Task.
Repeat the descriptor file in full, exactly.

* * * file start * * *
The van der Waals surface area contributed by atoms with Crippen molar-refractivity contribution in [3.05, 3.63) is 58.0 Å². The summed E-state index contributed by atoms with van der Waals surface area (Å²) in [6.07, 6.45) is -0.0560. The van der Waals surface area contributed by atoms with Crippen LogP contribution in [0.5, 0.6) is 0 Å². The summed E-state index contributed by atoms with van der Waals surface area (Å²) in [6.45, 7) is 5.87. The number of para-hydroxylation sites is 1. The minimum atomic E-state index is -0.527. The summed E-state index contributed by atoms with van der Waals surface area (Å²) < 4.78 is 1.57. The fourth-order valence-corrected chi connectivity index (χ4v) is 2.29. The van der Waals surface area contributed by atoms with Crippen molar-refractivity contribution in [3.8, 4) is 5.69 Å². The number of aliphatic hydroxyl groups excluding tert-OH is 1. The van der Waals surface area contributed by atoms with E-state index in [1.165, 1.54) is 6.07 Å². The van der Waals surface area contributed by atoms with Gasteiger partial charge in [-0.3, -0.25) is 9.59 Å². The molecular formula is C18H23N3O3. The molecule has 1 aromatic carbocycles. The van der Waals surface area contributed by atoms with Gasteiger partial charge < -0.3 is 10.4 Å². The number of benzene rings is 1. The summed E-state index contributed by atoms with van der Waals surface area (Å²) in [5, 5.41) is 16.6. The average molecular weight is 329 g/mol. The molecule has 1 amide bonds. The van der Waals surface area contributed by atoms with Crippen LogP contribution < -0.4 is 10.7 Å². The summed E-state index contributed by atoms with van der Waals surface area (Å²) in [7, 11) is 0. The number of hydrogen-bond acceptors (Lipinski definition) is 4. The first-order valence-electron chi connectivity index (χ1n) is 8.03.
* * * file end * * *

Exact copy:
The van der Waals surface area contributed by atoms with Crippen molar-refractivity contribution in [3.05, 3.63) is 58.0 Å². The summed E-state index contributed by atoms with van der Waals surface area (Å²) in [6.07, 6.45) is -0.0560. The van der Waals surface area contributed by atoms with Crippen LogP contribution in [0.5, 0.6) is 0 Å². The summed E-state index contributed by atoms with van der Waals surface area (Å²) in [6.45, 7) is 5.87. The number of para-hydroxylation sites is 1. The minimum atomic E-state index is -0.527. The summed E-state index contributed by atoms with van der Waals surface area (Å²) < 4.78 is 1.57. The fourth-order valence-corrected chi connectivity index (χ4v) is 2.29. The van der Waals surface area contributed by atoms with Crippen molar-refractivity contribution in [3.8, 4) is 5.69 Å². The number of aliphatic hydroxyl groups excluding tert-OH is 1. The van der Waals surface area contributed by atoms with E-state index in [1.165, 1.54) is 6.07 Å². The van der Waals surface area contributed by atoms with Gasteiger partial charge in [-0.3, -0.25) is 9.59 Å². The molecular formula is C18H23N3O3. The molecule has 1 aromatic carbocycles. The van der Waals surface area contributed by atoms with Gasteiger partial charge < -0.3 is 10.4 Å². The number of benzene rings is 1. The summed E-state index contributed by atoms with van der Waals surface area (Å²) in [5, 5.41) is 16.6. The average molecular weight is 329 g/mol. The molecule has 1 amide bonds. The van der Waals surface area contributed by atoms with Crippen LogP contribution < -0.4 is 10.7 Å². The summed E-state index contributed by atoms with van der Waals surface area (Å²) in [7, 11) is 0. The number of hydrogen-bond acceptors (Lipinski definition) is 4. The first-order valence-electron chi connectivity index (χ1n) is 8.03.